Green Bay Packers One of Few Silent in Free Agency

The Green Bay Packers haven't signed a single free agent who played a game with another team last season, putting them in the overwhelming minority as free agency rolls on with most of the top players signed long ago. Still, at the spring meetings on Monday, GM Ted Thompson swears he's trying.

According to’s running tally, about $1.866 billion had been spent on free agents as of Monday evening. In its two free-agent moves, the re-signings of running back James Starks and outside linebacker Nick Perry, the Green Bay Packers had spent a mere $11.05 million of that staggering total.

To put that in perspective: If the total amount of free-agent spending were $100, the Packers would have contributed about 59 cents.

Officially, the Packers are one of only two teams to have not signed a free-agent who played a game last season with another team. Unofficially, the Packers are the only team, with the Bengals reportedly agreeing to terms with suspended safety Taylor Mays last week. (A contract has not been signed.) Regardless, that’s pretty much standard operating procedure for the Packers, for which general manager Ted Thompson struck a semi-apologetic tone during the league’s spring owners meetings in Boca Raton, Fla., on Monday.

“Just because we don’t sign somebody doesn’t mean we don’t consider people,” Thompson told reporters. “We did a lot of considering, and we do all the time [and] wherever we felt like we could make our team better in the grand scheme things, we’ve tried to do that. So far, it’s been kind of quiet from a fan’s standpoint, and I’m sorry to say that.”

Since the start of free agency, the Packers rank 29th in spending. In all, 24 players signed contracts with more guaranteed money than the Packers had spent in total. Of course, it’s important to note that Thompson took care of the heavy lifting in advance, with the in-season extension for Mike Daniels and the re-signings of kicker Mason Crosby and defensive tackle Letroy Guion before the start of free agency.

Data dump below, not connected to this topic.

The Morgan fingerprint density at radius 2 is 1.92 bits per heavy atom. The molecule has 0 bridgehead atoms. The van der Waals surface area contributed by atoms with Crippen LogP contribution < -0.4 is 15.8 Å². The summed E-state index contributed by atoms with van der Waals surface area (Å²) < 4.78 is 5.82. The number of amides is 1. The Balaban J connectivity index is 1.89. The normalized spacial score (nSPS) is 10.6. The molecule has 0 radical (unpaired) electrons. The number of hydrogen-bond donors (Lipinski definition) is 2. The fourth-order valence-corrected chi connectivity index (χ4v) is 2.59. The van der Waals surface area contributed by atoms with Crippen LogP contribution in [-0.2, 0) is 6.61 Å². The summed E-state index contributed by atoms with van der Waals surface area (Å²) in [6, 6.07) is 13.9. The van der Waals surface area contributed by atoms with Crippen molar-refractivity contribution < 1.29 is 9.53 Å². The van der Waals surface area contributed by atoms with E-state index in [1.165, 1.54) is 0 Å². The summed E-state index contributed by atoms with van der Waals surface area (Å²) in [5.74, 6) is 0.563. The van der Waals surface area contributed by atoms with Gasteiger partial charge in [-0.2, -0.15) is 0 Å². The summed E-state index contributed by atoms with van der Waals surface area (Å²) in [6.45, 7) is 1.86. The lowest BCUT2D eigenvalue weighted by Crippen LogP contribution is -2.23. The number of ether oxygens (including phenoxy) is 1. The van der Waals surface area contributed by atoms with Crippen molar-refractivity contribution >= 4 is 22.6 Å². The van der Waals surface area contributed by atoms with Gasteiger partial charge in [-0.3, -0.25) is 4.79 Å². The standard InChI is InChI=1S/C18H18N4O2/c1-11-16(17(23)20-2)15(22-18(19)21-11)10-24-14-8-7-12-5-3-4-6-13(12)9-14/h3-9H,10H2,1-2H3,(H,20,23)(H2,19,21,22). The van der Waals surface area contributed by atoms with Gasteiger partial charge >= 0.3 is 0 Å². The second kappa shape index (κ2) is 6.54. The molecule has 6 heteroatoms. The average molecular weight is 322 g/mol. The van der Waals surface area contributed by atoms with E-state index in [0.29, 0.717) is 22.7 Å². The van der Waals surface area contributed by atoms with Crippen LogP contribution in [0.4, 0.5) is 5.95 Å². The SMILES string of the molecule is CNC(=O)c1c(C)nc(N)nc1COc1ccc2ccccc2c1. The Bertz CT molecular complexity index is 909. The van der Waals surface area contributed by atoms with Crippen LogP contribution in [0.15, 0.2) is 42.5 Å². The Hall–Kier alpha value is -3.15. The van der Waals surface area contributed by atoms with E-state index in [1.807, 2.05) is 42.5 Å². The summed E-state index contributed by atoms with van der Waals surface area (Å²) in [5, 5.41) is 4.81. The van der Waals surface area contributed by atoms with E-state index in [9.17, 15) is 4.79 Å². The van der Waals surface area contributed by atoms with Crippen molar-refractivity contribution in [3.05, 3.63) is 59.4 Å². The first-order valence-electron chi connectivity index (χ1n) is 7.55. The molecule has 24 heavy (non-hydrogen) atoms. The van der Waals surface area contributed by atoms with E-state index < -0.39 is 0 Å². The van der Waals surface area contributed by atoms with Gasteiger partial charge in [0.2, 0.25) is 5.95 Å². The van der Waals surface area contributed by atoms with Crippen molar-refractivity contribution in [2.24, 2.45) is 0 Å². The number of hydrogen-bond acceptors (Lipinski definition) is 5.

“It’s interesting that people keep score,” Thompson said. “It’s still ongoing. There are still surprises down the road, I’m sure. I hope they’re good surprises as opposed to bad. But, yeah, you have to kind of wait this thing out and see how it goes. We feel pretty good where we are in terms of getting some of our guys back.”

Speaking of keeping score, here is the scorecard:

Jacksonville 6
Minnesota 6
Philadelphia 6
Atlanta 5
Chicago 5
Detroit 5
Houston 5
New England 5
Oakland 5
Tampa Bay 5
Tennessee 5
San Diego 4
Washington 4
Cleveland 4
Miami 4
N.Y. Giants 4
Baltimore 3
New Orleans 3
N.Y. Jets 3
Seattle 3
Arizona 2
Buffalo 2
Carolina 2
Denver 2
Indianapolis 2
Los Angeles 2
Pittsburgh 2
San Francisco 2
Dallas 1
Kansas City 1
Cincinnati 0
Green Bay 0

Meanwhile, Thompson promoted Eliot Wolf to director of football operations and Brian Gutekunst to director of player personnel.

Wolf is in his 13th season with the team. He spent the last year as director of player personnel and the previous three years as director of pro personnel. Wolf, the son of Hall of Famer Ron Wolf, joined the team in 2004 as a pro personnel assistant.

“He’s very capable,” Thompson said. “He’s doing a great job in a business that is hard to be on top of all the time. He’s a smart guy, as everybody knows. He really likes what he does, he’s been doing it for a long, long time even though he’s [still young].”

Gutekunst steps into Wolf’s old role. He’s in his 18th season with the team, having spent the past four seasons as director of college scouting. Before that, he was the team’s Southeast regional scout for 11 seasons.

Bill Huber is publisher of and has written for Packer Report since 1997. E-mail him at or leave him a question in Packer Report’s subscribers-only Packers Pro Club forum. Find Bill on Twitter at

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